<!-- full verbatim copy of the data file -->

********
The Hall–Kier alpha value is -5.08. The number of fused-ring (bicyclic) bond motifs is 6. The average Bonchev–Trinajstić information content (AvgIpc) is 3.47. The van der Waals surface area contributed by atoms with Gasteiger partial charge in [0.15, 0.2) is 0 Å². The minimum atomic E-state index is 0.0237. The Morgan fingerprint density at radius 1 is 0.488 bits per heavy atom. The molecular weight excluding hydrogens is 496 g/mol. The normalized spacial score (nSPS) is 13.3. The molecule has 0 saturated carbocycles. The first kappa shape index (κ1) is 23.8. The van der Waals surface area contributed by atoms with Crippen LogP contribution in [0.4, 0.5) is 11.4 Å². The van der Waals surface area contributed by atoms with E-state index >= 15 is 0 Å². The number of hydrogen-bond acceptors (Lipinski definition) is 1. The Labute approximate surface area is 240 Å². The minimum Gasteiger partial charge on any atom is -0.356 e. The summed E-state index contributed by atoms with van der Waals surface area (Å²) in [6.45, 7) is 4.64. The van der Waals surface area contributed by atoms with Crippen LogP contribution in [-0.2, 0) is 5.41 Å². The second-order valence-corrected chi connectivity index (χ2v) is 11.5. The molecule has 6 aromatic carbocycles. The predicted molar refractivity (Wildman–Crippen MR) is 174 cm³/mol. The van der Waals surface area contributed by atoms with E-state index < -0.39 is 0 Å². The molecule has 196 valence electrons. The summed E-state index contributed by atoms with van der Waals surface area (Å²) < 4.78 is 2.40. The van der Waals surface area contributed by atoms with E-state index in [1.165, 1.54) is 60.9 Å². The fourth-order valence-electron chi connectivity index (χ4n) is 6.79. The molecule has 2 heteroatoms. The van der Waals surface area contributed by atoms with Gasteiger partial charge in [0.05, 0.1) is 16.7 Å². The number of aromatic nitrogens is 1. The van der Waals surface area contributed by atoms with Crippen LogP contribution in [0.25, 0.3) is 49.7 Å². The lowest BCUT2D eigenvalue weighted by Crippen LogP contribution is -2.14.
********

The Hall–Kier alpha value is -5.08. The number of fused-ring (bicyclic) bond motifs is 6. The average Bonchev–Trinajstić information content (AvgIpc) is 3.47. The van der Waals surface area contributed by atoms with Gasteiger partial charge in [0.15, 0.2) is 0 Å². The minimum atomic E-state index is 0.0237. The Morgan fingerprint density at radius 1 is 0.488 bits per heavy atom. The molecular weight excluding hydrogens is 496 g/mol. The normalized spacial score (nSPS) is 13.3. The molecule has 0 saturated carbocycles. The first kappa shape index (κ1) is 23.8. The van der Waals surface area contributed by atoms with Crippen LogP contribution in [0.4, 0.5) is 11.4 Å². The van der Waals surface area contributed by atoms with E-state index >= 15 is 0 Å². The number of hydrogen-bond acceptors (Lipinski definition) is 1. The Labute approximate surface area is 240 Å². The minimum Gasteiger partial charge on any atom is -0.356 e. The summed E-state index contributed by atoms with van der Waals surface area (Å²) in [6.45, 7) is 4.64. The van der Waals surface area contributed by atoms with Crippen LogP contribution in [-0.2, 0) is 5.41 Å². The second-order valence-corrected chi connectivity index (χ2v) is 11.5. The molecule has 6 aromatic carbocycles. The predicted molar refractivity (Wildman–Crippen MR) is 174 cm³/mol. The van der Waals surface area contributed by atoms with E-state index < -0.39 is 0 Å². The molecule has 196 valence electrons. The summed E-state index contributed by atoms with van der Waals surface area (Å²) < 4.78 is 2.40. The van der Waals surface area contributed by atoms with E-state index in [1.165, 1.54) is 60.9 Å². The fourth-order valence-electron chi connectivity index (χ4n) is 6.79. The molecule has 2 heteroatoms. The van der Waals surface area contributed by atoms with Gasteiger partial charge in [0.05, 0.1) is 16.7 Å². The number of aromatic nitrogens is 1. The van der Waals surface area contributed by atoms with Crippen LogP contribution in [0.25, 0.3) is 49.7 Å². The lowest BCUT2D eigenvalue weighted by Crippen LogP contribution is -2.14.